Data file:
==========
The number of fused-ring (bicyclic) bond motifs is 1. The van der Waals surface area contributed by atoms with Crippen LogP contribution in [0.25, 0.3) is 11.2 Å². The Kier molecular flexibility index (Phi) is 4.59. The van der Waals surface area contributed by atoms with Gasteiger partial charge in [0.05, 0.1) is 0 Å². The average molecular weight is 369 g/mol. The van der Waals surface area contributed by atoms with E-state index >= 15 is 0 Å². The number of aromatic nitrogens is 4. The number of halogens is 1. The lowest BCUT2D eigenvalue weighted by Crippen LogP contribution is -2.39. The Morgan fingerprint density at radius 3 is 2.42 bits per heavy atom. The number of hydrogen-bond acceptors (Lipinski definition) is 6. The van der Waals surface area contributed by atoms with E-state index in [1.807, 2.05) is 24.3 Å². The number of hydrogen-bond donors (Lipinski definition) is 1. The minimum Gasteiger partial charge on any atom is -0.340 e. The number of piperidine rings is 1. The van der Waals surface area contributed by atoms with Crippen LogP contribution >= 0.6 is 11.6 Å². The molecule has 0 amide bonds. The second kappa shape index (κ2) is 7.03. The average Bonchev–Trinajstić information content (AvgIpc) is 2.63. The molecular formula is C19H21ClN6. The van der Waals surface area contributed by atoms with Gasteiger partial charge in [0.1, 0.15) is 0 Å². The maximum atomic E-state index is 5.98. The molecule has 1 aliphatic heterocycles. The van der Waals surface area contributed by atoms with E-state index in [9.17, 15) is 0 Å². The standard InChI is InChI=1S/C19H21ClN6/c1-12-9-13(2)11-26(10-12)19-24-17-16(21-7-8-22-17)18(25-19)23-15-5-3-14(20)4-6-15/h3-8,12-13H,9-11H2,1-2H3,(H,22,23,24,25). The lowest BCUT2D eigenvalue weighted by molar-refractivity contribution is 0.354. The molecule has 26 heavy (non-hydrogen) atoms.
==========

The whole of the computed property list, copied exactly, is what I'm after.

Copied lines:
The number of fused-ring (bicyclic) bond motifs is 1. The van der Waals surface area contributed by atoms with Crippen LogP contribution in [0.25, 0.3) is 11.2 Å². The Kier molecular flexibility index (Phi) is 4.59. The van der Waals surface area contributed by atoms with Gasteiger partial charge in [0.05, 0.1) is 0 Å². The average molecular weight is 369 g/mol. The van der Waals surface area contributed by atoms with E-state index >= 15 is 0 Å². The number of aromatic nitrogens is 4. The number of halogens is 1. The lowest BCUT2D eigenvalue weighted by Crippen LogP contribution is -2.39. The Morgan fingerprint density at radius 3 is 2.42 bits per heavy atom. The number of hydrogen-bond acceptors (Lipinski definition) is 6. The van der Waals surface area contributed by atoms with E-state index in [1.807, 2.05) is 24.3 Å². The number of hydrogen-bond donors (Lipinski definition) is 1. The minimum Gasteiger partial charge on any atom is -0.340 e. The number of piperidine rings is 1. The van der Waals surface area contributed by atoms with Crippen LogP contribution >= 0.6 is 11.6 Å². The molecule has 0 amide bonds. The second kappa shape index (κ2) is 7.03. The average Bonchev–Trinajstić information content (AvgIpc) is 2.63. The molecular formula is C19H21ClN6. The van der Waals surface area contributed by atoms with Gasteiger partial charge in [0.1, 0.15) is 0 Å². The maximum atomic E-state index is 5.98. The molecule has 1 aliphatic heterocycles. The van der Waals surface area contributed by atoms with E-state index in [9.17, 15) is 0 Å². The standard InChI is InChI=1S/C19H21ClN6/c1-12-9-13(2)11-26(10-12)19-24-17-16(21-7-8-22-17)18(25-19)23-15-5-3-14(20)4-6-15/h3-8,12-13H,9-11H2,1-2H3,(H,22,23,24,25). The lowest BCUT2D eigenvalue weighted by molar-refractivity contribution is 0.354. The molecule has 26 heavy (non-hydrogen) atoms.